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Association and prediction of amniotic fluid measurements for adverse pregnancy outcome: Systematic review and meta-analysis

Lookup NU author(s): Professor Steve Robson

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Abstract

Background Measurements of amniotic fluid volume are used for pregnancy surveillance despite a lack of evidence for their predictive ability. Objective To evaluate the association and predictive value of ultrasound measurements of amniotic fluid volume for adverse pregnancy outcome. Search strategy Electronic databases (inception to October 2011), reference lists, hand searching of journals, contact with experts. Selection criteria Studies comparing measurements of amniotic fluid volume with adverse outcome, excluding pre-labour ruptured membranes or congenital/structural anomalies. Data collection Data on study characteristics, design, quality. Random effects meta-analysis to estimate summary odds ratios (prognostic association) and summary sensitivity, specificity and likelihood ratios (predictive ability). Main results Forty-three studies (244 493 fetuses) were included demonstrating a strong association between oligohydramnios (varying definitions) and birthweight <10th centile (summary odds ratio [OR] 6.31, 95% confidence interval [95% CI] 4.15-9.58; high-risk population [author definition] n = 6 studies, 28 510 fetuses), and mortality (neonatal death any population summary OR 8.72, 95% CI 2.43-31.26; n = 6 studies, 55 735 fetuses; and perinatal mortality high-risk population summary OR 11.54, 95% CI 4.05-32.9; n = 2 studies, 27 891 fetuses). There was a strong association between polyhydramnios (maximum pool depth >8 cm or amniotic fluid index ≥25 cm) and birthweight >90th centile (OR 11.41, 95% CI 7.09-18.36; n = 1 study, 3960 fetuses). Despite strong associations, predictive accuracy for perinatal outcome was poor. Author's conclusion Current evidence suggests that oligohydramnios is strongly associated with being small for gestational age and mortality, and polyhydramnios with birthweight >90th centile. Despite strong associations with poor outcome, they do not accurately predict outcome risk for individuals. © 2014 Royal College of Obstetricians and Gynaecologists.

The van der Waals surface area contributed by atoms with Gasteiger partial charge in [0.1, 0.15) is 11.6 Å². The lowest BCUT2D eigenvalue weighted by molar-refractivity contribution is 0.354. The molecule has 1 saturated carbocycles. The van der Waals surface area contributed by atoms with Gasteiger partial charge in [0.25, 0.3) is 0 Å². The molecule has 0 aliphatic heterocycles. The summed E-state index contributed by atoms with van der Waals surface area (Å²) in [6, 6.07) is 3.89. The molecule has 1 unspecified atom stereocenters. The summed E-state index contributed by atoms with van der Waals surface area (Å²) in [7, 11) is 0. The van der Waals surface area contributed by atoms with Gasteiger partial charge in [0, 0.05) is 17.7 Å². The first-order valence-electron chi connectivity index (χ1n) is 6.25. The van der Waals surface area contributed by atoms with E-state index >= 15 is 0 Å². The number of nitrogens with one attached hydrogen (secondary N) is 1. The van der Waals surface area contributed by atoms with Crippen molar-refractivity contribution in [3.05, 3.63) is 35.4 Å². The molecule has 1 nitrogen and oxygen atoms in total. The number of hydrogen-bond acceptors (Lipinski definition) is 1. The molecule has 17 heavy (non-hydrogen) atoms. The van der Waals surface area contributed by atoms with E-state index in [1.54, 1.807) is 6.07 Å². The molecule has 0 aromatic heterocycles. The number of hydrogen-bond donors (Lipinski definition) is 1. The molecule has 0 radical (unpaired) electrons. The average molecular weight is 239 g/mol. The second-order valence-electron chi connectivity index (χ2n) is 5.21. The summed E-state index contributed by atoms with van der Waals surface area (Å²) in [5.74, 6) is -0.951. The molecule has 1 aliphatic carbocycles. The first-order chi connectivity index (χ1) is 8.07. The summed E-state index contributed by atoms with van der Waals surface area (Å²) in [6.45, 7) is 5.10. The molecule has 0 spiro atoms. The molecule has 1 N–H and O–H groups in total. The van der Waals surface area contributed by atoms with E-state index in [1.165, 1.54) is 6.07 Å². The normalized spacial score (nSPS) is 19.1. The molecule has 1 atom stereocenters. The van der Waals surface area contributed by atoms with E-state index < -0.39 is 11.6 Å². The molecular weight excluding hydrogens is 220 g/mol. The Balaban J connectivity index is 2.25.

Publication metadata

Author(s): Morris RK, Meller CH, Tamblyn J, Malin GM, Riley RD, Kilby MD, Robson SC, Khan KS

Publication type: Article

Publication status: Published

Journal: BJOG: An International Journal of Obstetrics and Gynaecology

Year: 2014

Volume: 121

Issue: 6

Pages: 686-699

Print publication date: 01/05/2014

Online publication date: 07/02/2014

Acceptance date: 04/11/2013

ISSN (print): 1470-0328

ISSN (electronic): 1471-0528

Publisher: Wiley-Blackwell

URL: https://doi.org/10.1111/1471-0528.12589

DOI: 10.1111/1471-0528.12589

PubMed id: 24738894


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